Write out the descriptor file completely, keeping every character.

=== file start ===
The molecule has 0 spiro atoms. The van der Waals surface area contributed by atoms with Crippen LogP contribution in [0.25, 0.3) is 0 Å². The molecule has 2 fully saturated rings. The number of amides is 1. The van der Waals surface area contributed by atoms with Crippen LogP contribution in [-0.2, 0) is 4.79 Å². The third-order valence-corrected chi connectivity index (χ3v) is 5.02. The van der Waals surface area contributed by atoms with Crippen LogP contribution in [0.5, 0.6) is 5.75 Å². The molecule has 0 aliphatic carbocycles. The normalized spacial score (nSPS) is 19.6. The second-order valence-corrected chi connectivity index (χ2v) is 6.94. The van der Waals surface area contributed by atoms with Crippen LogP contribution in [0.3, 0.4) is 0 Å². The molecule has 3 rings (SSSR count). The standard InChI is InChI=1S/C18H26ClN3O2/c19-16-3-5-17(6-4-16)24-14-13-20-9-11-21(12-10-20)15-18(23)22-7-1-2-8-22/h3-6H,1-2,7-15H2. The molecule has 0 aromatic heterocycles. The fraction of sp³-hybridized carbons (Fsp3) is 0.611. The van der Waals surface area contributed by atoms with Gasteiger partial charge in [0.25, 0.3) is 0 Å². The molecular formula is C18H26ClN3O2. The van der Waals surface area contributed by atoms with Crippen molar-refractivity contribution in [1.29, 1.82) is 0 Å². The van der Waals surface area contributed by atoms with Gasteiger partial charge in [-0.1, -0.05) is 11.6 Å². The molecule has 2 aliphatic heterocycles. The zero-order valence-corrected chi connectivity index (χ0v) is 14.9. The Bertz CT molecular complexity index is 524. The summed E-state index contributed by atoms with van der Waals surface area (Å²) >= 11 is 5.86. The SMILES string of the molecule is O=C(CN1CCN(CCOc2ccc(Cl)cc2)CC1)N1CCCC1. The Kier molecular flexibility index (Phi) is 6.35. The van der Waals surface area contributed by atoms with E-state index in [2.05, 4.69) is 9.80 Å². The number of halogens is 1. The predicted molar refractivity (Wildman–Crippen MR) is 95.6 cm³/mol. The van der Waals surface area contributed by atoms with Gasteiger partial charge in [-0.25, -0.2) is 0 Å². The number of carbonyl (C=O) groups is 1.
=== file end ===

The molecule has 0 spiro atoms. The van der Waals surface area contributed by atoms with Crippen LogP contribution in [0.25, 0.3) is 0 Å². The molecule has 2 fully saturated rings. The number of amides is 1. The van der Waals surface area contributed by atoms with Crippen LogP contribution in [-0.2, 0) is 4.79 Å². The third-order valence-corrected chi connectivity index (χ3v) is 5.02. The van der Waals surface area contributed by atoms with Crippen LogP contribution in [0.5, 0.6) is 5.75 Å². The molecule has 0 aliphatic carbocycles. The normalized spacial score (nSPS) is 19.6. The second-order valence-corrected chi connectivity index (χ2v) is 6.94. The van der Waals surface area contributed by atoms with Crippen LogP contribution in [0.3, 0.4) is 0 Å². The molecule has 3 rings (SSSR count). The standard InChI is InChI=1S/C18H26ClN3O2/c19-16-3-5-17(6-4-16)24-14-13-20-9-11-21(12-10-20)15-18(23)22-7-1-2-8-22/h3-6H,1-2,7-15H2. The molecule has 0 aromatic heterocycles. The fraction of sp³-hybridized carbons (Fsp3) is 0.611. The van der Waals surface area contributed by atoms with Gasteiger partial charge in [0.25, 0.3) is 0 Å². The molecular formula is C18H26ClN3O2. The van der Waals surface area contributed by atoms with Crippen molar-refractivity contribution in [1.29, 1.82) is 0 Å². The van der Waals surface area contributed by atoms with Gasteiger partial charge in [-0.1, -0.05) is 11.6 Å². The molecule has 2 aliphatic heterocycles. The zero-order valence-corrected chi connectivity index (χ0v) is 14.9. The Bertz CT molecular complexity index is 524. The summed E-state index contributed by atoms with van der Waals surface area (Å²) >= 11 is 5.86. The SMILES string of the molecule is O=C(CN1CCN(CCOc2ccc(Cl)cc2)CC1)N1CCCC1. The Kier molecular flexibility index (Phi) is 6.35. The van der Waals surface area contributed by atoms with E-state index in [2.05, 4.69) is 9.80 Å². The number of halogens is 1. The predicted molar refractivity (Wildman–Crippen MR) is 95.6 cm³/mol. The van der Waals surface area contributed by atoms with Gasteiger partial charge in [-0.25, -0.2) is 0 Å². The number of carbonyl (C=O) groups is 1.